Jesus touched the leper. He talked with women. He used his wits to shield someone about to be stoned for adultery. He healed the païs (that’s the male lover) of a Roman soldier. He defended Mary of Bethany in choosing — in an intensely segregated society — to come and sit with the men and study theology instead of accepting the duty of making their supper in the kitchen where women were told they belonged. He sent the Gadarene demoniac he healed back to his family who had thrown him out. He healed the woman with persistent bleeding that made her permanently ritually unclean. He sat and chatted with the Samaritan woman and accepted a drink from her hands — humbly asked her for it. We haven’t got all day, but you can see the thread; Jesus systematically used everything he had — intelligence, spiritual power and where he chose to put himself (who he touched, who he sat with), to refuse oppressive norms in peaceful resistance.

You can see this in the passage Grace read to us [Matthew 5.38-42]. A Roman soldier could by law pick on anyone and force them to carry his pack for a mile. But only a mile. So if you carried it for two, you’d get him into trouble with the same authorities that said he could oppress you in the first place.

Similarly, the Jewish Law laid down that you couldn’t take a poor man’s coat in payment for the debt he owed you, because it was all he had to wrap himself in at night — you had to give it back to him. So if someone sued you for your shirt and you gave him your coat as well, you put the man who used the law against you in the awkward position of now being himself a lawbreaker.

And turning the other cheek to the man who slapped your right cheek, with the backhanded slap with which he would strike a slave, meant if he wanted to hit you again it had to be the open slap with which he’d hit an equal.

In both his teaching and his practice, Jesus steadily resisted and refused oppressive norms and established a principle of equality.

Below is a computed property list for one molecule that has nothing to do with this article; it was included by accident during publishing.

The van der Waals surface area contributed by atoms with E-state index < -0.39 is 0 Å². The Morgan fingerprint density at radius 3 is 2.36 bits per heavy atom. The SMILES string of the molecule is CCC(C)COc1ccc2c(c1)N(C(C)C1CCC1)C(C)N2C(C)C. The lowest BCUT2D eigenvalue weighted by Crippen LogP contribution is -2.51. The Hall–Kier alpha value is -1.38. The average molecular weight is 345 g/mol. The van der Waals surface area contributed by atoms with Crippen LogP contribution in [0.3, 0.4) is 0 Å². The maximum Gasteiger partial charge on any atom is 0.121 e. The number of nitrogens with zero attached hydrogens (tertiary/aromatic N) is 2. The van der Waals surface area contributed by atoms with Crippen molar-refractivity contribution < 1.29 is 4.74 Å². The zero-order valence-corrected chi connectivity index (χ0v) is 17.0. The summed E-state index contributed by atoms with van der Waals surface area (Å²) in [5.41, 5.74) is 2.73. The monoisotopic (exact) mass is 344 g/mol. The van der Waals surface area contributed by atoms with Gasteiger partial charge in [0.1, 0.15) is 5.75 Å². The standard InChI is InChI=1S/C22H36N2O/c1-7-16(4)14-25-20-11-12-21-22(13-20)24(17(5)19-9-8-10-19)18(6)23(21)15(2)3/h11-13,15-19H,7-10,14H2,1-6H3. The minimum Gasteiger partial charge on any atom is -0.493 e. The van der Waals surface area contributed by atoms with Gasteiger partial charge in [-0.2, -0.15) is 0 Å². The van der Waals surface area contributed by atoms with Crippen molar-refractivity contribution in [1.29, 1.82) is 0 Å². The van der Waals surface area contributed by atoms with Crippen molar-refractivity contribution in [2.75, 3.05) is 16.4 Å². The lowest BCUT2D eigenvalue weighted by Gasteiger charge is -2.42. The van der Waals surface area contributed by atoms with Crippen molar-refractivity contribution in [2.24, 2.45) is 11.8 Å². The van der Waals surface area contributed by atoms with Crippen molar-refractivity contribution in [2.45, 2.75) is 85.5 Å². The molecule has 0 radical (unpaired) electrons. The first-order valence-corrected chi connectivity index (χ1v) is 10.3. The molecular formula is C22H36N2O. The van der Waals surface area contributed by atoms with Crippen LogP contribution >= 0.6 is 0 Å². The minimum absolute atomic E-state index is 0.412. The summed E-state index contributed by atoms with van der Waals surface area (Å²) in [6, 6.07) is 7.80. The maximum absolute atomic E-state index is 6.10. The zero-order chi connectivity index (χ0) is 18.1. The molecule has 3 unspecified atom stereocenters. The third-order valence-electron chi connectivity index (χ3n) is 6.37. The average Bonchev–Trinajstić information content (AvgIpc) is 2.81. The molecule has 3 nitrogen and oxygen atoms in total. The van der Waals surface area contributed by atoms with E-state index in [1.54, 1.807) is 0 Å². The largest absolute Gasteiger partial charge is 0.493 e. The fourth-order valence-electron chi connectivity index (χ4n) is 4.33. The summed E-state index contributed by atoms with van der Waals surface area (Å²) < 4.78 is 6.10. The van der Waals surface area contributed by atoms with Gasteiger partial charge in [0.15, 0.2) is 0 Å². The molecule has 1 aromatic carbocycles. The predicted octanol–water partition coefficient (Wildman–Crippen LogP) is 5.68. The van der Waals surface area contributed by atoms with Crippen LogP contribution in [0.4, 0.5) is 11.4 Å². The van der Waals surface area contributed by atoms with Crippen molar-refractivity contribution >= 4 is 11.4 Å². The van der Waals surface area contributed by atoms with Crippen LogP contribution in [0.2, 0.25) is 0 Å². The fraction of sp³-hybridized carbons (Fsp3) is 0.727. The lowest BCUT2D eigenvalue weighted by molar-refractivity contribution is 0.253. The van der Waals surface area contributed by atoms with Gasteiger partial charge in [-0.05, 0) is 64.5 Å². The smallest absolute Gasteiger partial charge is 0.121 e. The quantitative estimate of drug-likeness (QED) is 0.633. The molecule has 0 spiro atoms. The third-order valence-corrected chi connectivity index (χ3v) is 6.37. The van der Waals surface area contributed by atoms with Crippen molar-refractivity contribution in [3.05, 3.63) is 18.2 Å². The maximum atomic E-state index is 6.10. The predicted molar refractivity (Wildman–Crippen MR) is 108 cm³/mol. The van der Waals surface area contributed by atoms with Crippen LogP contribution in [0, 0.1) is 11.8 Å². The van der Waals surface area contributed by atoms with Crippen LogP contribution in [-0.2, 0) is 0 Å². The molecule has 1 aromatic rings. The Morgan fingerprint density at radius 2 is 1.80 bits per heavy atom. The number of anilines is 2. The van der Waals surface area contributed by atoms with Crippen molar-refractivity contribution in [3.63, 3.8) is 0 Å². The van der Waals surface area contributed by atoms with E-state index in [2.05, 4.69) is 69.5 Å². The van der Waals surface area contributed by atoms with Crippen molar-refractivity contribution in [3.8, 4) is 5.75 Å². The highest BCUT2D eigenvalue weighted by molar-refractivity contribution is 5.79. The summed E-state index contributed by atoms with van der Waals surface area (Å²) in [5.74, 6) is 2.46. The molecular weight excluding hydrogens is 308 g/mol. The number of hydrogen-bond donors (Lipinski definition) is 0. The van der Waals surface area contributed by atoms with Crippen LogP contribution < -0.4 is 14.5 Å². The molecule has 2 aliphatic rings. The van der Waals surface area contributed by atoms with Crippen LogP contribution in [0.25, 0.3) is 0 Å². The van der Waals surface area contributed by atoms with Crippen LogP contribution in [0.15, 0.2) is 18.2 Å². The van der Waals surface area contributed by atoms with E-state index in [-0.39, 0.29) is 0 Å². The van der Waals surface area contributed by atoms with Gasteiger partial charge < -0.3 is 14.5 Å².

He challenged the status quo so consistently and effectively that he was crucified for it. But he did it without hurting anyone, without the use of force.

3) And the third principle I wanted to draw to your attention is that Jesus realised — that is to say, he both understand and practiced, made manifest — the power of poverty and simplicity to create freedom. 

Problems arise where things accumulate. The less you own, the less status you have, the less plant — the more flexible and free and unencumbered you can be, and the less of a handle anyone else can have on you.

There was nothing to follow Jesus for except his core self, who he was. You wouldn’t get anything else out of it except possibly trouble with the authorities.

People came to him for healing, peace and truth; because he didn’t have anything else to give.

The less you have, the less important you are, the more free you become. And this operates both internally and externally. The less you complicate and cling to — in your relationships, your possessions, your status and self-importance, your role, the commitments in your schedule — the less of an interface you leave for people to manipulate, track and control you, you leave nowhere for them to channel their agenda through you; and at the same time, the more you free up your inner storage capacity, creating in your spirit flexibility and possibility and opportunity — more than you can ever imagine if you haven’t tried it.

Another facet of this is that he taught us to avoid debt — as St Paul put it, “Owe to no one anything but the debt of love.”

Jesus taught his followers to pray “Forgive us our debts as we forgive those who are indebted to us.” Debt enslaves. Jubilee redeems. This is a Gospel of liberation and it applies to money as well as sin. Of course it does. Don’t lend: give. As far as you practically can do it, de-monetise your life.

So: if you want to be like Jesus, live the simplest and humblest life you can manage and step that up all the time; own as little as possible; strategise to refuse the norms of oppression; and embrace and utilise your spiritual power by aligning yourself with the flow of grace, which you do by living with integrity, authenticity and transparency.

Friday, 3 July 2020

The Clear Light of Day — Part Eighteen

The Boys Brigade Vesper is in this. 

You can find it here on Youtube.

Great God who knowest all our needs
Bless Thou our watch and guard our sleep;
Forgive our sins of thought and deed,
And in Thy peace Thy servants keep.

We thank Thee for the day that’s done
We trust Thee for the days to be;
Thy love we learn in Christ Thy Son,
O may we all His glory see!

Wednesday, 1 July 2020